Christians, I’m talking to you. And you deserve better than this.
I’m going to assume that you’re the audience who’ll pay for tickets to this movie, a multi-part miniseries chopped down to feature length (with a little new footage), one that already aired on basic cable last year and is readily available on DVD. And I get why church groups have bought out entire theaters for its opening weekend. It’s about representation. Specialty audiences, no matter who they are, are hungry to see their lives, values and concerns depicted on the big screen, even if it means spending money and traveling to see something they could just have easily stayed at home to watch.
But shouldn’t Christian filmmaking, if it’s going to be a regular part of the culture and routinely show up at the multiplex as something more than a novelty event like this, do more than pander and reach for the squarely unimaginative middle? Shouldn’t a contemporary retelling of the life of Christ, one that follows in the footsteps of movies like The Greatest Story Ever Told and The Gospel Road (my personal favorite, thanks to on-camera chaperone Johnny Cash), strive for the kind of artistic quality worthy of its mission? And shouldn’t the high drama inherent in this particular narrative create sparks no matter how familiar the final act?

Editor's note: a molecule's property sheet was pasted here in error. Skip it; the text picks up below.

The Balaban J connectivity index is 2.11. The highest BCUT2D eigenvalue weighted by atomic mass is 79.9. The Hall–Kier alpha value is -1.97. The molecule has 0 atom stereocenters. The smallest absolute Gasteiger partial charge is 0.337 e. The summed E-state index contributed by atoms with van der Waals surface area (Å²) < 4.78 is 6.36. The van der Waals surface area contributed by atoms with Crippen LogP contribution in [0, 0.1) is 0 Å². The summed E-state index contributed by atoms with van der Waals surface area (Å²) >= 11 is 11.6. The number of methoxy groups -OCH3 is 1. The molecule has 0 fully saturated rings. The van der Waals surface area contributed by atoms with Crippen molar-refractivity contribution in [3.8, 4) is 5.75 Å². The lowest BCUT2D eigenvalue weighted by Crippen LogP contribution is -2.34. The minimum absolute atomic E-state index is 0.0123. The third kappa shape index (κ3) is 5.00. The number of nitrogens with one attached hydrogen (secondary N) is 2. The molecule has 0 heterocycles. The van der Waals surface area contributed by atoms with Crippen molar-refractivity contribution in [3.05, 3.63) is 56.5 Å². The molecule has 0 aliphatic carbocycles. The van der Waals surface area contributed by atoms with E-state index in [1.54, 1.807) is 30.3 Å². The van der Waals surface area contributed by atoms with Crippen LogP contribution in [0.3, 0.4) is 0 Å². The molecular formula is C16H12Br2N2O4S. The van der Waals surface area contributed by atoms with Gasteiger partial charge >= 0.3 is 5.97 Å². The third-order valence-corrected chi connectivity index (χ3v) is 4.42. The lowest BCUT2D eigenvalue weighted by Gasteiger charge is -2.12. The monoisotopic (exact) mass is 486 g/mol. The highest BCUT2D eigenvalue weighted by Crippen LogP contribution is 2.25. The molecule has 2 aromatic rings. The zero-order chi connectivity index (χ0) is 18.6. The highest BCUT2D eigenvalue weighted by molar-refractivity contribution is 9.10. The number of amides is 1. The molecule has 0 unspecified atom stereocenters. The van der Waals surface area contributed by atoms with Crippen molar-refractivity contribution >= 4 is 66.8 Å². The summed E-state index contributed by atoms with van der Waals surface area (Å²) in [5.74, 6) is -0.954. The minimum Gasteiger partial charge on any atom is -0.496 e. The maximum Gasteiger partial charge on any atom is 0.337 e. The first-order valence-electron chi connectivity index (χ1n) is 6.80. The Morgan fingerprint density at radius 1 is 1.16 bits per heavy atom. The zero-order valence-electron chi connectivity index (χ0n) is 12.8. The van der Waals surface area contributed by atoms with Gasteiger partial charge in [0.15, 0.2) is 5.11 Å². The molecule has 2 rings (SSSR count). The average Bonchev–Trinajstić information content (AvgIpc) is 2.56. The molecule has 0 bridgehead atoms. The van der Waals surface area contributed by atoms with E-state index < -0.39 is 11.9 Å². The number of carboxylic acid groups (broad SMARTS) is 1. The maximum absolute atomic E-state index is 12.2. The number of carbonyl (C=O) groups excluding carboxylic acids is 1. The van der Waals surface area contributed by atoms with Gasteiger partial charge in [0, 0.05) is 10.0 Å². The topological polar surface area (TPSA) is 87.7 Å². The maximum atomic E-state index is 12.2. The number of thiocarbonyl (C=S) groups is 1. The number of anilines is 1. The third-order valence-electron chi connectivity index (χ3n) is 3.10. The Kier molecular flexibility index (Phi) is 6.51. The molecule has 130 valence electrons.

Maybe you just answered “no.” If that’s the case then go have a good time at the movies. But if not, you’ll be annoyed to learn that this gospel road is the old, old story told with good-enough production values and an appropriately sand-brown look, yet afflicted by a lifeless quality that will induce fidgeting during its two hour and twenty minute running time. Everything is competent here, but nothing is special. And saddest of all, Diogo Morgado, the Portuguese actor in the lead (yes, another Euro-Jesus) has been directed to a performance that resembles little more than a kind of strange, smug hippie, the blissed-out organic market employee talking down to you about hemp milk. This is a Son of God already posing for his resurrection close-up.
Who loses when the low mark of excellence is a kind of bland lack of ineptitude? The audience praying for something more, for starters. They’ll keep on buying tickets, hoping for something that feels even a little less embarrassing than a film starring Kirk Cameron, and if all signs keep pointing in the direction they have been, that audience will keep starving. If non-arthouse, Christian-themed films expect to do more than make their target demographic feel good about itself, if they ever want to reach out past the back pews and into the world, they’d be wise to follow the lead of something like 1997’s The Apostle, Robert Duvall’s beautiful, melancholy film about a preacher struggling with his own personal demons. It’s every bit as gritty and real and true as this repurposed TV movie thinks it is.